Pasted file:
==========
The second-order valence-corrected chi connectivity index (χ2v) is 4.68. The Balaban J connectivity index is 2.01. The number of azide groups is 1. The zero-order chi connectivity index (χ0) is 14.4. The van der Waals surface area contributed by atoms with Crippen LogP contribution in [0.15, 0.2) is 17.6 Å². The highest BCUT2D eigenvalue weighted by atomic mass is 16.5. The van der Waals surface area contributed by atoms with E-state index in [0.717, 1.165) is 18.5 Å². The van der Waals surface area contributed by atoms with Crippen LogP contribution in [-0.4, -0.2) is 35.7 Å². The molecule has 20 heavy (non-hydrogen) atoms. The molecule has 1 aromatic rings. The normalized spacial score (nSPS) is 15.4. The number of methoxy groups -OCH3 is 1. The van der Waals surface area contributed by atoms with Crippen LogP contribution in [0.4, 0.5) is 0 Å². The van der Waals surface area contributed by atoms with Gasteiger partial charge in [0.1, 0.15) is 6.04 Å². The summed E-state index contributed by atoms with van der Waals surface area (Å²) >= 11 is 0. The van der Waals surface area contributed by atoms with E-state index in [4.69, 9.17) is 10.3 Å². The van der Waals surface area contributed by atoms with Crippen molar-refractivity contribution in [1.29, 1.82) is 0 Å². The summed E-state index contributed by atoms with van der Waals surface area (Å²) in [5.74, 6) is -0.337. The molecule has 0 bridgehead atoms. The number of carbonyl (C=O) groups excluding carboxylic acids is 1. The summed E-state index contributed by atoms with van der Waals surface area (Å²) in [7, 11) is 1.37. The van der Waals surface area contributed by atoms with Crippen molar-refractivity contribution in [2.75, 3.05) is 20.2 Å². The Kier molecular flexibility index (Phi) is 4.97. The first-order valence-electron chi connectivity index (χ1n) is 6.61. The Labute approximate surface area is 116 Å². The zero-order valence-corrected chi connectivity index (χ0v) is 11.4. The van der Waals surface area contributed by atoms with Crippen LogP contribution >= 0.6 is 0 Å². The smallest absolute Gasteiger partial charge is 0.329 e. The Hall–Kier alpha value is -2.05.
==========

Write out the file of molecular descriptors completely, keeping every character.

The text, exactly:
The second-order valence-corrected chi connectivity index (χ2v) is 4.68. The Balaban J connectivity index is 2.01. The number of azide groups is 1. The zero-order chi connectivity index (χ0) is 14.4. The van der Waals surface area contributed by atoms with Crippen LogP contribution in [0.15, 0.2) is 17.6 Å². The highest BCUT2D eigenvalue weighted by atomic mass is 16.5. The van der Waals surface area contributed by atoms with E-state index in [0.717, 1.165) is 18.5 Å². The van der Waals surface area contributed by atoms with Crippen LogP contribution in [-0.4, -0.2) is 35.7 Å². The molecule has 20 heavy (non-hydrogen) atoms. The molecule has 1 aromatic rings. The normalized spacial score (nSPS) is 15.4. The number of methoxy groups -OCH3 is 1. The van der Waals surface area contributed by atoms with Crippen LogP contribution in [0.4, 0.5) is 0 Å². The van der Waals surface area contributed by atoms with Gasteiger partial charge in [0.1, 0.15) is 6.04 Å². The summed E-state index contributed by atoms with van der Waals surface area (Å²) >= 11 is 0. The van der Waals surface area contributed by atoms with E-state index in [4.69, 9.17) is 10.3 Å². The van der Waals surface area contributed by atoms with Crippen molar-refractivity contribution in [1.29, 1.82) is 0 Å². The summed E-state index contributed by atoms with van der Waals surface area (Å²) in [5.74, 6) is -0.337. The molecule has 0 bridgehead atoms. The number of carbonyl (C=O) groups excluding carboxylic acids is 1. The summed E-state index contributed by atoms with van der Waals surface area (Å²) in [7, 11) is 1.37. The van der Waals surface area contributed by atoms with Crippen molar-refractivity contribution in [2.75, 3.05) is 20.2 Å². The Kier molecular flexibility index (Phi) is 4.97. The first-order valence-electron chi connectivity index (χ1n) is 6.61. The Labute approximate surface area is 116 Å². The zero-order valence-corrected chi connectivity index (χ0v) is 11.4. The van der Waals surface area contributed by atoms with Crippen LogP contribution >= 0.6 is 0 Å². The smallest absolute Gasteiger partial charge is 0.329 e. The Hall–Kier alpha value is -2.05.